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Yale CPSC 457 - Exam 1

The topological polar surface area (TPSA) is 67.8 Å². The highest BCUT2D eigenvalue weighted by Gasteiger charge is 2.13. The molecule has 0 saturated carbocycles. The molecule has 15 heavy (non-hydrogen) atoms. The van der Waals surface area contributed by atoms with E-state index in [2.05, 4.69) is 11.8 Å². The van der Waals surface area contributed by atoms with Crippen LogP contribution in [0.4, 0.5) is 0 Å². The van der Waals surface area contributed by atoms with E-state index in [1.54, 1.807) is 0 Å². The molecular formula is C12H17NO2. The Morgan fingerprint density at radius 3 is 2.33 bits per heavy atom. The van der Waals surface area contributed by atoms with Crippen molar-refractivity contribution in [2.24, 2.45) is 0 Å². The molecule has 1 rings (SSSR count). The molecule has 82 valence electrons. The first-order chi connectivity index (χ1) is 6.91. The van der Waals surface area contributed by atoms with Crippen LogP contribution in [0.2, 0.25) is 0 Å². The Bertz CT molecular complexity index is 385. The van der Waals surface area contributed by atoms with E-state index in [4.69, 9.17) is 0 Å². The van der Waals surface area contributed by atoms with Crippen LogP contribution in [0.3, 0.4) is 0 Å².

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CPSC 457/557 // Exam 1 // October 13, 2011 Answer all of the questions. Please remember to write your name, the course number, and today’s date on all blue books that you submit. This is a closed-book exam; please do not refer to any books or notes, and please do not talk to any of the other students. Question 1 (20 points) (a) (5 points) Recall that US copyright law grants to the copyright owner the exclusive right to make copies of the work. Why is this basic tenet of US copyright law more problematic in the context of digital works than in the context of analog works? (b) (5 points) Recall that, in US copyright law, Fair Use is not a right but rather a defense against a charge of infringement. Why is this fact more problematic in the context of digital works and Digital Rights Management (DRM) systems than in the context of analog works? (c) (5 points) What is the First Sale Rule of US copyright law, what social purpose does it serve, and why does it not apply naturally and straightforwardly to digital works such as MP3 files and e-books? (d) (5 points) Recall that the Digital Millennium Copyright Act (DMCA) generally prohibits distribution of circumvention tools but makes some exceptions to this prohibition. Give an example of such an exception, and briefly explain why this exception is hard to apply and enforce fairly. Question 2 (10 points) Are commercial DRM systems designed primarily to enforce copyright law and support users who wish to comply with it? If you answered “yes,” briefly justify your answer. If you answered “no,” whose interests are DRM systems designed to serve, and what are the main inherent conflicts in these design goals? Question 3 (15 points) (a) (3 points) The first international copyright framework to emphasize anti-circumvention was i. The Berne Convention ii. The Agreement on Trade Related aspects of Intellectual Property rightS (TRIPS Agreement) iii. The World Intellectual Property Organization (WIPO) Treaties iv. The Anti-Counterfeiting Trade Agreement (ACTA) (b) (3 points) Which major piece of legislation embodied the US implementation of this agreement (where “this agreement” means the one you selected in part (a))? (c) (9 points) What does ACTA require with respect to anti-circumvention, and why are its requirements potentially problematic?Question 4 (10 points) (a) (5 points) What are First North American Serial Rights (FNASRs)? (b) (5 points) How has electronic production and distribution of books challenged authors’ ability to protect their FNASRs? Question 5 (20 points) (a) (6 points) How do robots.txt files work, and what sensitive-data problem do they (at least partially) solve? (b) (7 points) What does Zittrain mean by contextualization? How, in his view, would contextualization help solve the problems caused by proliferation of sensitive data online? (c) (7 points) What is Cass Sunstein’s proposal for dealing with the proliferation of false or slanderous statements online, and in what way is it modeled on a provision of DMCA? Question 6 (25 points) (a) (5 points) For one point each, what are the five core principles of Fair Information Practice? You need not explain these principles – just name them. If you remember the gist of a principle but have forgotten its name, then provide a one- or two-sentence statement of the gist. (b) (10 points) Identify at least two of these five principles that are problematic from the point of view of social networking (in the sense that operators of major social-networking sites may be violating these principles). Briefly state some evidence that social-networking sites violate these principles, and suggest solutions (i.e., ways that the sites could be brought into compliance with these principles and still achieve their social-networking mission). (c) (10 points) Identify at least two of these five principles that are problematic from the point of view of academic records (in the sense that educational institutions covered by the Family Educational Rights and Privacy Act [FERPA] may be violating these principles). Briefly state some evidence that educational institutions violate these principles, and suggest solutions (i.e., ways that the institutions could be brought into compliance with these principles and still achieve their educational


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